TITLE =MARRYING AMEERA
AUTHOR =ROSANNE HAWKE
GENRE =CULTURAL ISSUES, FAMILY
INTEREST LEVEL = YEARS 10 AND UP
This is quite a gripping novel, dealing with some complex issues. Ameera is an Australian girl with a Pakistani father of the Muslim faith and an Australian mother of Christian faith. This makes Ameera’s life more complex and rule bound than many Australian girls of her age: her father expects her to be a good girl and only go out with her brother along to protect her (or the Muslim brother of her friend). There are formal expectations when conversing with others – enquiries about family always come first – and Ameera shouldn’t be talking to boys anyway, let alone thinking about having a boyfriend.
Ameera loves her father and respects her Muslim background and wants to do the right thing. So she knows she shouldn’t talk to Tariq, her friend Maryam’s brother – he may be from a Pakistani family but he is Christian not Muslim – so even though he is good looking and sends her heart aflutter, he should be out of bounds. Yet when her Dad finds out she has spoken to Tariq at a party, Ameera does not expect her father to be so stern and unforgiving. When he sends her to visit her family in Pakistan as punishment, little does she expect that he may have been planning an arranged marriage with a Pakistani man – what now for Ameera’s dreams of going to uni and having a career?? What now for her broken heart and her love of Tariq?? Will she see her mother again?? Australia again… let alone Tariq??
Rosanne Hawke handles a complex situation with skill and care. She is at pains to show the beauty and richness of the Pakistani culture – from their fables and folktales to their food and clothing. The richness of their celebrations, the importance of family is strongly portrayed – and how this can be both a positive (when Ameera’s brother comes to help rescue her) and a weakness (when her uncle is so willing to sacrifice Ameera’s wishes for her father’s demands). Hawke also tries to distinguish between culture and religion as she explores the idea of arranged marriages. And whilst Ameera may fear an arranged marriage, Hawke shows that this may have more to do with the way her father has controlled the situation – not allowing her to have some say. Her female cousins in Pakistan are proof that all arranged marriages may not be so bad – in fact, if the girls themselves are included in the arrangement, it can provide fulfilment and joy.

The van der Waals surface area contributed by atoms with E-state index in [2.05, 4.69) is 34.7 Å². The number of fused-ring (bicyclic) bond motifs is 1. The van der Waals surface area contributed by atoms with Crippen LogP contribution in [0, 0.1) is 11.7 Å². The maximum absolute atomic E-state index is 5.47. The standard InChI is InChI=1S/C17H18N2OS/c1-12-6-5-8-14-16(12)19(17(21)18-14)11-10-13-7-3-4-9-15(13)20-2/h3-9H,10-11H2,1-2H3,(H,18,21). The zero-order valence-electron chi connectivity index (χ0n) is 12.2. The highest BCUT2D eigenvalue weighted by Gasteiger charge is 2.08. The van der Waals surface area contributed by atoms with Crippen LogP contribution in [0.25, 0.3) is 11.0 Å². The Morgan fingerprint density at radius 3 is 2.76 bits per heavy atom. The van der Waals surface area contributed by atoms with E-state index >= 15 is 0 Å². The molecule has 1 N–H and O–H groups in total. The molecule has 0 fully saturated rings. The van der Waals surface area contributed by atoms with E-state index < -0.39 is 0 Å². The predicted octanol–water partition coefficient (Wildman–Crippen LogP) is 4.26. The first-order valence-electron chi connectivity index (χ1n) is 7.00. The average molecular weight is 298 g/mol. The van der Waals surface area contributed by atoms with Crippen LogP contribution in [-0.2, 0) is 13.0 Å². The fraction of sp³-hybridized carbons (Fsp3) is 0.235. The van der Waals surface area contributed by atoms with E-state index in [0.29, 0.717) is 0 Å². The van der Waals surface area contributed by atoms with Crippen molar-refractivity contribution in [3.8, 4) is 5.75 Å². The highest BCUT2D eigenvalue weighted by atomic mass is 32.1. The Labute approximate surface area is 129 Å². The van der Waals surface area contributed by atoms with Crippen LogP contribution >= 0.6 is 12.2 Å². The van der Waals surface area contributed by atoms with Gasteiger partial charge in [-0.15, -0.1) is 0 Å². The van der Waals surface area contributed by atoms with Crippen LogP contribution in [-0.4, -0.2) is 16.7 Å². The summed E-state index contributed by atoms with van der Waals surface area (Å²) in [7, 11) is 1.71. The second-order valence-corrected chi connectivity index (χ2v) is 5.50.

Hawke’s portrayal of the complexity of the Pakistani culture in Australia at the start of the novel underscores the multicultural issues that lie at the heart of this novel. And the views of the younger generation provides hope for the future: her brother is still keen to uphold the Muslim faith but he sees things differently from his father – he has a more tolerant approach.
The main characters are generally well rounded – and the idea of family honour and shame is shown to be so important that even the hard line approach of her cousin can be understood (although his thuggish tactics cannot be supported). The difficulties facing Ameera at novel’s end are clearly portrayed. And the complexities of assimilating different cultures and religions are clearly portrayed too.
Perhaps the only weakness in the novel is the depiction of the love between Ameera and Tariq – they appear to become very devoted to each other when really they know so little of each other??
However, girls in Years 9 and 10 are sure to enjoy this novel. Whilst the last third of the novel is certainly gripping and full of action and suspense, there is also plenty of food for thought.
If you want to know more about the author and her knowledge of Pakistani culture then check out her website here.
Highly recommended (dma) *****